Classic Dancer's Answers

Your monthly serving of tips from the video poker expert, Bob Dancer

Bob Dancer

Each month, VideoPoker.com brings you exclusive tips and inside scoop from Bob Dancer, one of the best known video poker authors and writers.

August 2009

Q1.      (This question originally appear in February 2000 Strictly Slots) I was at a drawing for a lot of money at a casino and most of the tickets that were drawn were bent or folded. This seems so unfair! If I would have known that they were only going to draw bent tickets, I would have bent mine too! How do people know this in advance?

A1.      Bending tickets to get an edge is a common "trick" among people who frequent drawings. Their logic is simple. A "flat" ticket can stick to the one next to it. A crumpled ticket will find it's own breathing room and hence is more likely to be picked. With big drums containing lots of tickets, however, it is largely irrelevant whether or not you've crumpled your ticket. The weight of the other tickets largely flattens them all out.

            In some drawings crumpling works very well. Recently in Las Vegas there was a major drawing where about 22 out of the 26 names that were drawn had crumpled tickets --- including the same person being called 5 times and two other people being called 3 times each. Needless to say, these three people were quite pleased with the results while thousands of people in the crowd were not happy at all. When this same casino had a drawing about a month later, there were no crumpled tickets drawn at all. Coincidence? I don't think so. It seems like the casino made a conscious decision to avoid people who were trying to gain an "unfair" advantage.

            So what to do? When I am in a drawing, I crumple some of mine and leave some flat. You never know whether this drawing will reward crumpled or non-crumpled tickets until it is too late to do anything about it. 

Q2:      (This question originally appear in August 2000 Strictly Slots) Why are nickel machines so much tighter than quarter machines?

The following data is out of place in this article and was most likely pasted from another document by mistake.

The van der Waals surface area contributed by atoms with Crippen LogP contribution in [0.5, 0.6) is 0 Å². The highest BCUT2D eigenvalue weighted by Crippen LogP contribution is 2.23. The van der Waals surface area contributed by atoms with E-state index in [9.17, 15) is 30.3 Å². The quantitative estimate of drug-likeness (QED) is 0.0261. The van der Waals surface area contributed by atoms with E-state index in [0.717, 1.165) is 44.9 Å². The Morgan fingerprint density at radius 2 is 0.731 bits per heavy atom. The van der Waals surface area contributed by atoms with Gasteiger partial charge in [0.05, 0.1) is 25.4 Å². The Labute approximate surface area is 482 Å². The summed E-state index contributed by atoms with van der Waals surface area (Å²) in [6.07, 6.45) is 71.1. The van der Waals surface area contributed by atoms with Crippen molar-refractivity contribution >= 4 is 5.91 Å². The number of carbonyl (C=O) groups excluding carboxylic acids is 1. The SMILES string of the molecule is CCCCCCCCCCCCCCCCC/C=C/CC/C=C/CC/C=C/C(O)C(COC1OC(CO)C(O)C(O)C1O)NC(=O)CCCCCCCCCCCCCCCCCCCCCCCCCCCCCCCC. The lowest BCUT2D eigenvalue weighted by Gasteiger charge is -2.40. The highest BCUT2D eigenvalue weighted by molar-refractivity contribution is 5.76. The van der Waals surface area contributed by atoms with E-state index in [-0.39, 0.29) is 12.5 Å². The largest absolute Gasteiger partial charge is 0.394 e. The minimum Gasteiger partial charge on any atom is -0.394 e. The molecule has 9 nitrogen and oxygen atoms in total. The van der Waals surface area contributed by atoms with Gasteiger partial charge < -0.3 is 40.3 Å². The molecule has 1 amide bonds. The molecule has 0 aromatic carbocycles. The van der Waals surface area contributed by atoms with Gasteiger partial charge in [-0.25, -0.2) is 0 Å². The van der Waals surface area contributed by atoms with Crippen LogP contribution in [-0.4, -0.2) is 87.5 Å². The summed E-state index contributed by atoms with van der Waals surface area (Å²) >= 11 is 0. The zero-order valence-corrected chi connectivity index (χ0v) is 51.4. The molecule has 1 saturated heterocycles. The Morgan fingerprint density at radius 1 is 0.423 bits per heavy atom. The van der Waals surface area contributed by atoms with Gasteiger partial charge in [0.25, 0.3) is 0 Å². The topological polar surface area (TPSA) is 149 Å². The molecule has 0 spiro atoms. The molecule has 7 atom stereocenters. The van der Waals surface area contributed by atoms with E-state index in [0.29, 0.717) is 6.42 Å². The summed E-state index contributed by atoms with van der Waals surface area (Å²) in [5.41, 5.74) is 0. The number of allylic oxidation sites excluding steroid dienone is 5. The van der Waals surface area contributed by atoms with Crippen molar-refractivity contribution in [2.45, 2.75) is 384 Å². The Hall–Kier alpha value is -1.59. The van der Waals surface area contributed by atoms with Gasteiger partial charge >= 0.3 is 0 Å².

A2:      There are two separate reasons for this. The first is that it requires the same amount of casino resources to have a nickel game, a quarter game or a dollar game. And each casino has it "minimum acceptable gross profit per machine." Let's say, for example, that this is $50 per day. That would be either 200 quarters or 1,000 nickels. For a casino to have a 1,000-coin per day profit, it needs to have a tighter game than it needs to make a 200-coin per day profit.

            The second reason is subtler. Nickel players are, generally speaking, less sophisticated gambling-wise than quarter players. And "less sophisticated" means they will play any pay schedule you put in front of them. So the casino puts terribly tight machines out and the players play them.

            Nickel players are frequently on a limited budget and so are attempting to experience the thrill of gambling for as little cost as possible. Ironically, many of these players would lose less money by playing for quarters than they do by playing for nickels simply because the nickel machines are so much tighter.

Q3:      (This question originally appear in August 2000 Strictly Slots, although the stupid joke I "borrowed" in the answer is much older than that) I'd like to gamble at video poker and end up with a small fortune. I am not interested in memorizing a bunch of stupid rules about whether some pairs are higher or lower than same straight flush draws, and I like to play Double Double Bonus. Is there any way to successfully do this?

A3:      Yes. It's really quite easy. Start with a LARGE fortune and play exactly like you suggest. I'm sure you'll end up with a SMALL fortune.




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